The Philadelphia College Democrats hosted the four local Pennsylvania candidates for governor for a political debate at Temple University on March 29, 2014. The event was open to the public and both students and community members from across the state in attendance
The debate was between Former Environmental Protection Secretary Katie McGinty, State Treasurer Rob McCord, York County businessman Tom Wolf and Congresswoman Allyson Schwartz. Pennsylvania pollster and professor at Franklin and Marshall College, Terry Madonna, moderated the debate.
Madonna tailored the questions to fit the situation, initiating debate on several college-centric issues. Madonna asked everything from the decriminalization of medical marijuana to the worthlessness of college in today’s job market.
McCord stated, “You have to think about work while you are being educated but the fact is, a good four year degree means you’ll earn an extra million dollars over the course of your lifetime.”
All candidates agreed that college was integral to financial security, and further criticized incumbent Republican candidate, Tom Corbett, for earlier efforts to cut state funding for higher education.
“The most important responsibility that a governor and the General Assembly has is basic and higher education, and he [Corbett] chose education as the first place to cut,” said Congresswoman Schwartz, who is giving up her position in Congress to run for governor.
Despite the unanimous support for education funding, the candidates’ platforms deviated on several issues. When asked if athletes in college should be able to unionize, a reference to Northwestern’s sports teams unionizing earlier in the week, the opinions varied.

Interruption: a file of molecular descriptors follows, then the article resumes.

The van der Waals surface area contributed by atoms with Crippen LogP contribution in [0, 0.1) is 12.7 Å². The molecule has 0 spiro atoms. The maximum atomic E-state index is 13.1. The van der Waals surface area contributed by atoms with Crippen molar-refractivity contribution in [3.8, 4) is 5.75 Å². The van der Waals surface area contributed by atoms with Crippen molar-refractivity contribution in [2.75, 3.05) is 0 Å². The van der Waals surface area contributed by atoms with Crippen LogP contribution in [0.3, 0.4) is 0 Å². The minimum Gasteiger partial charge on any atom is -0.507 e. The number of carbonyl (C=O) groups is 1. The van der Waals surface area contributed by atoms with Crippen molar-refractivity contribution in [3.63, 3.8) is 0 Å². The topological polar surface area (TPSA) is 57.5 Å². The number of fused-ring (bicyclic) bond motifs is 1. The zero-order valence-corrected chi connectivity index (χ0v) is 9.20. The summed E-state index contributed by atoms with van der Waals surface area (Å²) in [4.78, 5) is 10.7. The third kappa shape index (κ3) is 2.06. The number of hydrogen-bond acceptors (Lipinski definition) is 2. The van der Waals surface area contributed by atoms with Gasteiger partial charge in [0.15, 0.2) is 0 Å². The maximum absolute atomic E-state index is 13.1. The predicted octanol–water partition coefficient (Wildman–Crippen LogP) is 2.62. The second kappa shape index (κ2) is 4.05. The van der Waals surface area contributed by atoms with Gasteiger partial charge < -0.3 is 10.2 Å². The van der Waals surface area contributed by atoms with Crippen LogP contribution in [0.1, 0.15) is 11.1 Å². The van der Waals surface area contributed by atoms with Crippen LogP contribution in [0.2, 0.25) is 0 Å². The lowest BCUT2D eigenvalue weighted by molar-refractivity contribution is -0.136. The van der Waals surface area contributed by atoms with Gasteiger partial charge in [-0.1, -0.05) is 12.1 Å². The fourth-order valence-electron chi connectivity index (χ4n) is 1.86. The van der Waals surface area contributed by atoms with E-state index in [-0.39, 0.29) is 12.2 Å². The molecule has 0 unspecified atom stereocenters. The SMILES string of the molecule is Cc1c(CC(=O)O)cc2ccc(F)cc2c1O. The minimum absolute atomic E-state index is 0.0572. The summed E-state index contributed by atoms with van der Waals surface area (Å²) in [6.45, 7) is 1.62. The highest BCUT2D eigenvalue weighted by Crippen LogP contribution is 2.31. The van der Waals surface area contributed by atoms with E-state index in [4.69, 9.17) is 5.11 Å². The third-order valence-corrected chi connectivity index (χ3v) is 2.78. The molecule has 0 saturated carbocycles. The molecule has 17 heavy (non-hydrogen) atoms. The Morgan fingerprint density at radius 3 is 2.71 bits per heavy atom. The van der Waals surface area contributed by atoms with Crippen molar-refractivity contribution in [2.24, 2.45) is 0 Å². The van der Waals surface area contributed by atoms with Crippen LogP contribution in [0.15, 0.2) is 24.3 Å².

“I think that the ideal is to have college athletics serve the academic enterprise not the reverse,” said Wolf, who was a Division I college athlete.
McGinty disagreed with paying athletes, aggressively saying no in response to Madonna’s question. “When the giant sucking sound becomes just one part of that university experience, it can diminish other things,” said McGinty.
McCord answered quickly in the affirmative, stating that he would like to see the athletes get paid for the amount of money that they bring into the school, referencing Texas A&M’s Johnny Manziel who makes billions of dollars for the school every year and does not get any extra money for his efforts outside of his tuition being paid.
At the end of the debate, students spoke with the candidates about individual concerns. Noemi Fernandez said, “I think it was a really great start to the rest of the democratic nominations for the race.”
The vote for primaries is May 20th. One of the four democrats will be chosen to run in November against Governor Corbett, who is unopposed in the republican primary.
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